It is interesting to note that Statute 112.52 should also be applicable to yet another indiscretion of Corey’s on December 6 of 2011. For how long can the region’s highest credentialed enforcer of the law continue to avoid disciplinary action for her indiscretions? Is this the person whom citizens of Duval, Nassau and Clay Counties should be re-electing when her flagrant disregard for the law is becoming habitual?

Complaints regarding Corey’s behavior can be filed by either completing this form, contacting the Commission on Ethics at (850) 488-7864 or by mail at Post Office Drawer 15709, Tallahassee, Florida 32317-5709. Additionally, a petition to have her removed from office can be signed here.

Written by Injustice in Focus

January 19, 2012 at 4:01 pm

Rally for Cristian Fernandez – February 8, 2012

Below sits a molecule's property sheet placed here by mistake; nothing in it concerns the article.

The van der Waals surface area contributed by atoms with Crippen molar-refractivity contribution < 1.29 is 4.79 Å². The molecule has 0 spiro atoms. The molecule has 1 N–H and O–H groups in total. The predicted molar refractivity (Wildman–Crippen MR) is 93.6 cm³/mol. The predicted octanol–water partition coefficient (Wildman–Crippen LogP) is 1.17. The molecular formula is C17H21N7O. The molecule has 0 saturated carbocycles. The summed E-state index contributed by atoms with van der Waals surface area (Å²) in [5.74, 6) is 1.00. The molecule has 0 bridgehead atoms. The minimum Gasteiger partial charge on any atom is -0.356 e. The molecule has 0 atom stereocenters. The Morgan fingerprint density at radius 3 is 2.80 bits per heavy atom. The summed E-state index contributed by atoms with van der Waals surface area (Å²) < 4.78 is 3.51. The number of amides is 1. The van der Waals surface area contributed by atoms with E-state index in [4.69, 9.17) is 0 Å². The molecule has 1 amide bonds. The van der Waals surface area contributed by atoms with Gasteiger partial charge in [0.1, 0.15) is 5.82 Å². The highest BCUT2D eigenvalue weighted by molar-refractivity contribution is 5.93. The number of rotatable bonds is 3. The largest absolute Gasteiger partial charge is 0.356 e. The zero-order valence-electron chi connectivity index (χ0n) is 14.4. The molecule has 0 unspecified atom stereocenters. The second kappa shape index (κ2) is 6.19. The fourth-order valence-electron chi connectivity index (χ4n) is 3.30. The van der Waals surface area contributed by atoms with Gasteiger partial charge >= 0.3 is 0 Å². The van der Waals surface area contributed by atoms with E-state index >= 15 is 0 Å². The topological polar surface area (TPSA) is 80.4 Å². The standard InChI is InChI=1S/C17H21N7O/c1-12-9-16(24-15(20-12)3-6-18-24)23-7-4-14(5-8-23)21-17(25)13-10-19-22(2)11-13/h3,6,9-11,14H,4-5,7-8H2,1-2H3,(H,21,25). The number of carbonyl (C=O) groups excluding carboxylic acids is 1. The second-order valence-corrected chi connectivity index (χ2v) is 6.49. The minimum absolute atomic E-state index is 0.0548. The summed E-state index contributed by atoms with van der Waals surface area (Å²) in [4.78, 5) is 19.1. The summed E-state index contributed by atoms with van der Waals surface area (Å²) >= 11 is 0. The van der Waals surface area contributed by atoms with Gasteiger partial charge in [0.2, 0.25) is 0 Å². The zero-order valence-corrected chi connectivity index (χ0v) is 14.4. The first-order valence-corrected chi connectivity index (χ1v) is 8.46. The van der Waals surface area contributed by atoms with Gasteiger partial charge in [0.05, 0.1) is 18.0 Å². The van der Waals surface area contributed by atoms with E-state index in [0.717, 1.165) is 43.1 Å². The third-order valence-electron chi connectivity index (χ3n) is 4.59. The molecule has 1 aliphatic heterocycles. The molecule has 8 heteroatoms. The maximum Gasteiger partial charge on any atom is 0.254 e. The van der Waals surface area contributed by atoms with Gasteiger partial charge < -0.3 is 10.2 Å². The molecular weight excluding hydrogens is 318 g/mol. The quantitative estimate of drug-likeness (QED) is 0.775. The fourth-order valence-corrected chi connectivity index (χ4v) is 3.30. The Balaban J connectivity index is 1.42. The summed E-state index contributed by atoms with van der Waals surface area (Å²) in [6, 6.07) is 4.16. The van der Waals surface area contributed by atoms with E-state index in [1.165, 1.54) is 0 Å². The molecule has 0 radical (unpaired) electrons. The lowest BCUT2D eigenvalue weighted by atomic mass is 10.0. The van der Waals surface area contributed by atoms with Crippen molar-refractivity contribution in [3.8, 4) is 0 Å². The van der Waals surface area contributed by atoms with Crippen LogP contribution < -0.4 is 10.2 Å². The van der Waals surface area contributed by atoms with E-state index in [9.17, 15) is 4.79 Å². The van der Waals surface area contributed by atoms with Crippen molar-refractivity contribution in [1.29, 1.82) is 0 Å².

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Flyer designed for the event

Save Cristian Fernandez is looking for people who are able to attend and take part in a peaceful demonstration in support of Cristian, which is scheduled to commence at 7.00am on February 8th. The event will be taking place at the Duval County Courthouse, 330 East Bay Street, Jacksonville, Florida. More information can be found here or by contacting the organizer at savecristian@yahoo.com
Thank you.

Written by Injustice in Focus

January 12, 2012 at 9:27 am

Posted in News

Can Matt Shirk Save Cristian Fernandez?

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Angela Corey and Matt Shirk at his campaign launch

Picture this. You are a twelve-year-old sitting in jail charged with first degree murder, a crime you maintain that you did not commit, and the public defender assigned the task of vindicating you has too close an association with the person wanting you prosecuted to the full extent of the law.

It would not exactly instil you with overwhelming confidence, would it?